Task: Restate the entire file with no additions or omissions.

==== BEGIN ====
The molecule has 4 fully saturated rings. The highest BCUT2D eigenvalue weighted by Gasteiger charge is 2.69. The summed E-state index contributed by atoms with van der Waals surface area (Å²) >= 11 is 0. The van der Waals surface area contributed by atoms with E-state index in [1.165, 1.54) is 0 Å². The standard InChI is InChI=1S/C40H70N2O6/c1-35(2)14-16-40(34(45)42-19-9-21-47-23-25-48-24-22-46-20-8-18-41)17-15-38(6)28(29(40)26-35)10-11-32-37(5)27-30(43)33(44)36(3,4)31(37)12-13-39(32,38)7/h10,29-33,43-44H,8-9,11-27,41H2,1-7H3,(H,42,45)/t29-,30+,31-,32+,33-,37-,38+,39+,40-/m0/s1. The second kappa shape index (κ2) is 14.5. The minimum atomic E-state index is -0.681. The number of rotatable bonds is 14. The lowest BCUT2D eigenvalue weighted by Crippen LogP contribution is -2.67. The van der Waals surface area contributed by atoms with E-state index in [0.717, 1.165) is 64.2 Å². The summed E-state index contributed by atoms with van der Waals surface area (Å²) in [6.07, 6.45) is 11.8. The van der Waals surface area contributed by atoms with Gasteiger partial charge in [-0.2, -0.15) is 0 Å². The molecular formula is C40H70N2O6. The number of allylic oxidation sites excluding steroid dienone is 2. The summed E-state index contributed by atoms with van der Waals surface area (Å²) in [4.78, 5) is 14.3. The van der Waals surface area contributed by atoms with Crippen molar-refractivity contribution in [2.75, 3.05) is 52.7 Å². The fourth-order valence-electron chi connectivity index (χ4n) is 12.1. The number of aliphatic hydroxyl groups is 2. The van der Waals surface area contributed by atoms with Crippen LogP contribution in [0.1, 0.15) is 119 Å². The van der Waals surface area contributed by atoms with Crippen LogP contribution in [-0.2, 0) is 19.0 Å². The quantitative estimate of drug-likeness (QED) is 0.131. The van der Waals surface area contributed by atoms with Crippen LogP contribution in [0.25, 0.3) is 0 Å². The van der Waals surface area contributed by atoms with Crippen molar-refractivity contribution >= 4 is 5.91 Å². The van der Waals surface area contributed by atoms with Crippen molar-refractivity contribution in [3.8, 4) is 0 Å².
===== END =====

The molecule has 4 fully saturated rings. The highest BCUT2D eigenvalue weighted by Gasteiger charge is 2.69. The summed E-state index contributed by atoms with van der Waals surface area (Å²) >= 11 is 0. The van der Waals surface area contributed by atoms with E-state index in [1.165, 1.54) is 0 Å². The standard InChI is InChI=1S/C40H70N2O6/c1-35(2)14-16-40(34(45)42-19-9-21-47-23-25-48-24-22-46-20-8-18-41)17-15-38(6)28(29(40)26-35)10-11-32-37(5)27-30(43)33(44)36(3,4)31(37)12-13-39(32,38)7/h10,29-33,43-44H,8-9,11-27,41H2,1-7H3,(H,42,45)/t29-,30+,31-,32+,33-,37-,38+,39+,40-/m0/s1. The second kappa shape index (κ2) is 14.5. The minimum atomic E-state index is -0.681. The number of rotatable bonds is 14. The lowest BCUT2D eigenvalue weighted by Crippen LogP contribution is -2.67. The van der Waals surface area contributed by atoms with E-state index in [0.717, 1.165) is 64.2 Å². The summed E-state index contributed by atoms with van der Waals surface area (Å²) in [6.07, 6.45) is 11.8. The van der Waals surface area contributed by atoms with Gasteiger partial charge in [-0.2, -0.15) is 0 Å². The molecular formula is C40H70N2O6. The number of allylic oxidation sites excluding steroid dienone is 2. The summed E-state index contributed by atoms with van der Waals surface area (Å²) in [4.78, 5) is 14.3. The van der Waals surface area contributed by atoms with Crippen molar-refractivity contribution in [2.75, 3.05) is 52.7 Å². The fourth-order valence-electron chi connectivity index (χ4n) is 12.1. The number of aliphatic hydroxyl groups is 2. The van der Waals surface area contributed by atoms with Crippen LogP contribution in [0.1, 0.15) is 119 Å². The van der Waals surface area contributed by atoms with Crippen LogP contribution in [-0.2, 0) is 19.0 Å². The quantitative estimate of drug-likeness (QED) is 0.131. The van der Waals surface area contributed by atoms with Crippen LogP contribution in [0.25, 0.3) is 0 Å². The van der Waals surface area contributed by atoms with Crippen molar-refractivity contribution >= 4 is 5.91 Å². The van der Waals surface area contributed by atoms with Crippen molar-refractivity contribution in [3.8, 4) is 0 Å².